Our biggest challenge (and biggest area of waste) is our plastic, foil-lined single-serve sachets. We have been transparent about why we use such materials and the challenge in finding more eco-friendly alternatives in hopes that any person or company who has a suggested solution feels comfortable approaching us with a possible alternative.
Our sachets were designed to handle anything - you can stomp on them and they won't burst open. This is because we supply a lot of backpackers and adventure enthusiasts in the outdoor industry, and we need our packaging to be able to put up with a lot.
A bigger reason for our current sachet packaging, and the reason we've opted for single-serve over bulk products (i.e. a large container of tea with a scoop), however, has to do with how our tea is made and how sensitive it is to moisture.
Our innovative dehydration process is why our tea has no preservatives and tastes so darned good, and it also makes Cusa Tea extremely sensitive to humidity and moisture. It's so starved for moisture, that if you open a sachet and let it sit out, within hours (or less, depending on where you live), the contents of the packet will have pulled in moisture from the air and turned into an unusable puck. That's why a bulk container with a scoop won't work - a day or two after opening, you won't be able to scoop anything because it will have turned into a brick.
This sensitively helps Cusa Tea dissolve in any temperature water, and in hot water in mere seconds. However, it needs strong packaging to keep it safe from humidity and moisture until you're ready to use it.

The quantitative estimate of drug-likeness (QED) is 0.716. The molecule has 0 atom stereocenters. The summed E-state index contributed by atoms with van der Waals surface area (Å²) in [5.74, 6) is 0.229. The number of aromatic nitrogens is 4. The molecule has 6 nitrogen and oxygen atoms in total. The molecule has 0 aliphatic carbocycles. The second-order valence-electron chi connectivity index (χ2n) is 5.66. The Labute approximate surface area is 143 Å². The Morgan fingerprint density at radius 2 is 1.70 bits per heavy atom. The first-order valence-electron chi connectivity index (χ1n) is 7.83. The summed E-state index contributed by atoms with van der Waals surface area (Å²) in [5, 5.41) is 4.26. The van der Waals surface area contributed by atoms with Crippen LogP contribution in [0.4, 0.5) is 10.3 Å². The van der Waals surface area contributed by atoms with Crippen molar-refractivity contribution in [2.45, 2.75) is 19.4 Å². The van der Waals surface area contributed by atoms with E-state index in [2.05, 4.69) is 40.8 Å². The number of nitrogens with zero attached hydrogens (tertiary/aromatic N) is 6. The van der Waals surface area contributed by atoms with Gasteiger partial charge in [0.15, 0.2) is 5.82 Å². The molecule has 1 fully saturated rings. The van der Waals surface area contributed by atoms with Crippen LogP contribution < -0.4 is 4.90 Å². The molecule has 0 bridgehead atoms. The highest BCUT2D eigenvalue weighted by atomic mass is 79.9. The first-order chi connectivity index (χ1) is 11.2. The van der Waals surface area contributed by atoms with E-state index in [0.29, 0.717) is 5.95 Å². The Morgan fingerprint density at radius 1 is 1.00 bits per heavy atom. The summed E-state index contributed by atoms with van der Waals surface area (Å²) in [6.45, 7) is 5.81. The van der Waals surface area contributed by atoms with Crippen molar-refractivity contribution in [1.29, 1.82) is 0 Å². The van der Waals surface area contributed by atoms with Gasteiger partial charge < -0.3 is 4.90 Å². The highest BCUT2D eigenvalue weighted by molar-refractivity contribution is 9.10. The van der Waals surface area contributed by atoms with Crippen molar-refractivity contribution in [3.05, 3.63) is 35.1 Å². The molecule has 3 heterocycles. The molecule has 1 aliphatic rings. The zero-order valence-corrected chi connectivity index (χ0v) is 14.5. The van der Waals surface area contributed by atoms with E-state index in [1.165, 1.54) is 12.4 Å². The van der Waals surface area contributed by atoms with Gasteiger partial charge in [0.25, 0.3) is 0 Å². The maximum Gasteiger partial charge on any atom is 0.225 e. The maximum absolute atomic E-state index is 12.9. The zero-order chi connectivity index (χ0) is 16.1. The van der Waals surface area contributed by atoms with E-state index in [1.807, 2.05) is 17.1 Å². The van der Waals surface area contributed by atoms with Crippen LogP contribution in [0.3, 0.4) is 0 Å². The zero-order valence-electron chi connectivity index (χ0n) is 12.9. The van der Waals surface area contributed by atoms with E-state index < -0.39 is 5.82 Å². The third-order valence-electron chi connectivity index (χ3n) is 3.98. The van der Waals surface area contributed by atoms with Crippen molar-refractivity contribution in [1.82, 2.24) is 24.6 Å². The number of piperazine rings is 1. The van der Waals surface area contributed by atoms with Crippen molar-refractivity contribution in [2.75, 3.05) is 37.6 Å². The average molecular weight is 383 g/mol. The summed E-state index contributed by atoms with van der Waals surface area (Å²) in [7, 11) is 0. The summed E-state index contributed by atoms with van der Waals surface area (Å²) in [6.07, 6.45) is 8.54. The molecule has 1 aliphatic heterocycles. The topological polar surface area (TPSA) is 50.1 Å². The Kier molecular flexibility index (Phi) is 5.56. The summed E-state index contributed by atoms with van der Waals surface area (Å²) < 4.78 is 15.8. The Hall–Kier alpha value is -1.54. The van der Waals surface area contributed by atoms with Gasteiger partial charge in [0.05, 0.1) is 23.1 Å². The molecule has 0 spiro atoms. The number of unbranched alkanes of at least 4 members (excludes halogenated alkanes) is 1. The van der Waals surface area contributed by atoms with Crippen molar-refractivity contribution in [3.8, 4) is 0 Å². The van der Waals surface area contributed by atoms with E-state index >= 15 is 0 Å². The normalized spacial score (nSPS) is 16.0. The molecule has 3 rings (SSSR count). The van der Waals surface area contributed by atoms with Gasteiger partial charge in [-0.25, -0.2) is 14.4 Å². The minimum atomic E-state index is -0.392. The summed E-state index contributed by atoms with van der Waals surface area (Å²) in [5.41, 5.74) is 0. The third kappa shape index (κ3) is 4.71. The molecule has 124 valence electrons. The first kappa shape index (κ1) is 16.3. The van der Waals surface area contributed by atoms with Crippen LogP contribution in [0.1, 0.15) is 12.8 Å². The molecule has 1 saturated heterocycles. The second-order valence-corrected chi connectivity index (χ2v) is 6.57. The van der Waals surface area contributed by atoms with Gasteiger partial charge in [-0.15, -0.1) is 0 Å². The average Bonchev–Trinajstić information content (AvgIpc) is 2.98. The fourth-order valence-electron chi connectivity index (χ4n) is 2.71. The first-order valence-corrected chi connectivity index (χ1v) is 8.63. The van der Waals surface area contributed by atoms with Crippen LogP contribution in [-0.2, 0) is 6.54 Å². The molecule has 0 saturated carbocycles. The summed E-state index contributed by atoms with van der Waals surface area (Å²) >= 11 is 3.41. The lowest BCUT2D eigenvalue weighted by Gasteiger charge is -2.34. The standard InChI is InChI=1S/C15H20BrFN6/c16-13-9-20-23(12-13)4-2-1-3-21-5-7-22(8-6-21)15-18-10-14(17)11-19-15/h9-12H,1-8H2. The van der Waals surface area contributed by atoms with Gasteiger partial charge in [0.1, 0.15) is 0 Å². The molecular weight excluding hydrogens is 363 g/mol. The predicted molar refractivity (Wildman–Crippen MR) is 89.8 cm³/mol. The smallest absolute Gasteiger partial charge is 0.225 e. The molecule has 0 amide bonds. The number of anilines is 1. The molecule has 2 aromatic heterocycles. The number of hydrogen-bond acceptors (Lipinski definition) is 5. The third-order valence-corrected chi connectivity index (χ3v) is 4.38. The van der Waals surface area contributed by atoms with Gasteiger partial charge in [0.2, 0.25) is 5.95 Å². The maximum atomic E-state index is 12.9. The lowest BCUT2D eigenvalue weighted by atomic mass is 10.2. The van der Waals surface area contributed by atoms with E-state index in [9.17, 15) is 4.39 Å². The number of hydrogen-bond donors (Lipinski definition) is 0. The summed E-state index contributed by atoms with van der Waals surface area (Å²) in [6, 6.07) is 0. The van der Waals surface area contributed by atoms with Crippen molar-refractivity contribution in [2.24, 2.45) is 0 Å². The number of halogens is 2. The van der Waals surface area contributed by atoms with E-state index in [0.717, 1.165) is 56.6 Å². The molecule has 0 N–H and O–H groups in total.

We are currently looking for an option that is recyclable or compostable and provides both the strength of packaging and resistance to moisture that our current packaging provides. We welcome any and all suggestions for new materials to consider!
As mentioned above, our retail boxes are made from 100% recycled paper and can be recycled themselves. We source materials like this because we want to avoid contributing to deforestation as much as we can. Since we have a need for a lot of paper to make our tea boxes, we are dedicated to using paper that comes from sustainable sources.
Because our product is extremely small and lightweight, it takes much less energy to transport. By way of example, depending on the product, we can ship between 2,700-10,000 servings of tea in a single 35-pound 20" x 23" x 23" box. That's a lot of tea packed in together, meaning fewer boxes, fewer pallets, fewer truckloads and much less energy usage overall.
It might not seem like a lot, but these two pallets' worth of tea can provided over 100,000 servings of tea to happy tea drinkers around the country. Compare that with heavy cans or bottles or pre-made drinks!
Even with our efforts in all of the areas described above, we know it's still not enough. We will continually strive to reduce waste, make commitments in more areas that contribute to climate change reversal, and improve the sustainability of our company's products and practices.
Join us in making every day Earth Day by making your own commitments today!
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Jim Lamancusa, founder of the world’s first premium instant tea brand Cusa Tea, wishes there was another adjective besides “instant” he could use to describe his craft. “It doesn’t necessarily mean a bad thing,” he said. “You can have instant and have it taste amazing, too.” Since the brand’s genesis, that’s been his #1 goal.